May is Skin Cancer Awareness Month. Skin cancer is the most common cancer in the United States and although many of us know the dangers of the sun, many people still continue to ignore the potentially damaging effects of the sun on our health. The good news is that skin cancer is one on of the most preventable and treatable of cancers. About 90% of non-melanoma skin cancers and 85% of melanoma cases are associated with exposure to ultraviolet radiation from the sun. By raising awareness of the dangers of unprotected exposure and encouraging sun-safe habits, we can change behaviors and save lives.
Here are some statistics from Skin Cancer Foundation.
• More than 5.4 million cases of non-melanoma skin cancer were treated in over 3.3 million people in the U.S. in 2012, the most recent year new statistics were available.
• More people are diagnosed with skin cancer each year in the U.S. than all other cancers combined.
• One in five Americans will develop skin cancer by the age of 70.3.
• Basal cell carcinoma (BCC) is the most common form of skin cancer. An estimated 4.3 million cases of BCC are diagnosed in the U.S. each year
• Squamous cell carcinoma (SCC) is the second most common form of skin cancer. More than 1 million cases of SCC are diagnosed in the U.S. each year, resulting in more than 15,000 deaths.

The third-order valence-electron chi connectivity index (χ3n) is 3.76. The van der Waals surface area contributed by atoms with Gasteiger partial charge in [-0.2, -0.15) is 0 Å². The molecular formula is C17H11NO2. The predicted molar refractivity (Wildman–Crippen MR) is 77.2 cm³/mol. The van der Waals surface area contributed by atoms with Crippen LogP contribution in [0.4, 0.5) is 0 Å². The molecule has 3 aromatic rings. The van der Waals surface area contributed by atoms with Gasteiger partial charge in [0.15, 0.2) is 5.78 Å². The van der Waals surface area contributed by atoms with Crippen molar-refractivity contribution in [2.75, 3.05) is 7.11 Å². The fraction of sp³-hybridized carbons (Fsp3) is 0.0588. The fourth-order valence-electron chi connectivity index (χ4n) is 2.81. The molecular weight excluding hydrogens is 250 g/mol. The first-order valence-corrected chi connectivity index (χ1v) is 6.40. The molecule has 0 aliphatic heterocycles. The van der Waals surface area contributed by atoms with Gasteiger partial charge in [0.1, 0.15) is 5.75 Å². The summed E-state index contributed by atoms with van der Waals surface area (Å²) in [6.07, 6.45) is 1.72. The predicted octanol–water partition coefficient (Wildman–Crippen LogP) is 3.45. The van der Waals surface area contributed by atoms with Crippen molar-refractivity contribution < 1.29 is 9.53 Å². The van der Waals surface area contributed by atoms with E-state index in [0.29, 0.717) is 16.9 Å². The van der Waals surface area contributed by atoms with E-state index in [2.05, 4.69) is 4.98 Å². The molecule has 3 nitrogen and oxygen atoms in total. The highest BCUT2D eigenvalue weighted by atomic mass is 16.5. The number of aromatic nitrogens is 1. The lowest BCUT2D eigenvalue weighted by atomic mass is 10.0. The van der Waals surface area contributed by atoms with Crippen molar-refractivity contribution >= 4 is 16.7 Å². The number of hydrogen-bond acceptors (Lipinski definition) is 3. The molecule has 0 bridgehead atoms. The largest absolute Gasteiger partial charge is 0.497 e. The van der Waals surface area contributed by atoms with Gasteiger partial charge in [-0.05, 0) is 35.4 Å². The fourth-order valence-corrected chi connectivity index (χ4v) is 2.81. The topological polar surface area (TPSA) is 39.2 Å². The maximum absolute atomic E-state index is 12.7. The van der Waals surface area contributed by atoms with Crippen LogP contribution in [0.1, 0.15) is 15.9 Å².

• It’s estimated that the number of new melanoma cases diagnosed in 2019 will increase by 7.7%.
• On average, a person’s risk for melanoma doubles if he or she has had more than five sunburns.
• Regular daily use of an SPF 15 or higher sunscreen reduces the risk of developing melanoma by 50%.
Although these statistics sound scary, it is a good thing to remember that most of this is PREVENTABLE! Here are tips on what you can do decrease your risk of skin cancer.
• Stay out of the sun, especially between 10am and 4pm.
• Avoid sunburns by covering up with clothing, including a broad-brimmed hat and UV-blocking sunglasses. Use a broad spectrum (UVA/UVB) sunscreen with an SPF of 15 or higher every day. For extended outdoor activity, use a water-resistant, broad spectrum (UVA/UVB) sunscreen with an SPF of 30 or higher.
• Avoid tanning, and never use UV tanning beds.
• Use sunscreen properly. Apply a generous amount (about an ounce) to your entire body 30 minutes before going outside. Reapply every 2 hours or after swimming or excessive sweating.
• Examine your skin head-to-toe every month. Look for new moles or spots and moles that have changed in shape, color or shape.
• See a dermatologist at least once a year for a professional skin exam.
Photo from here, with thanks.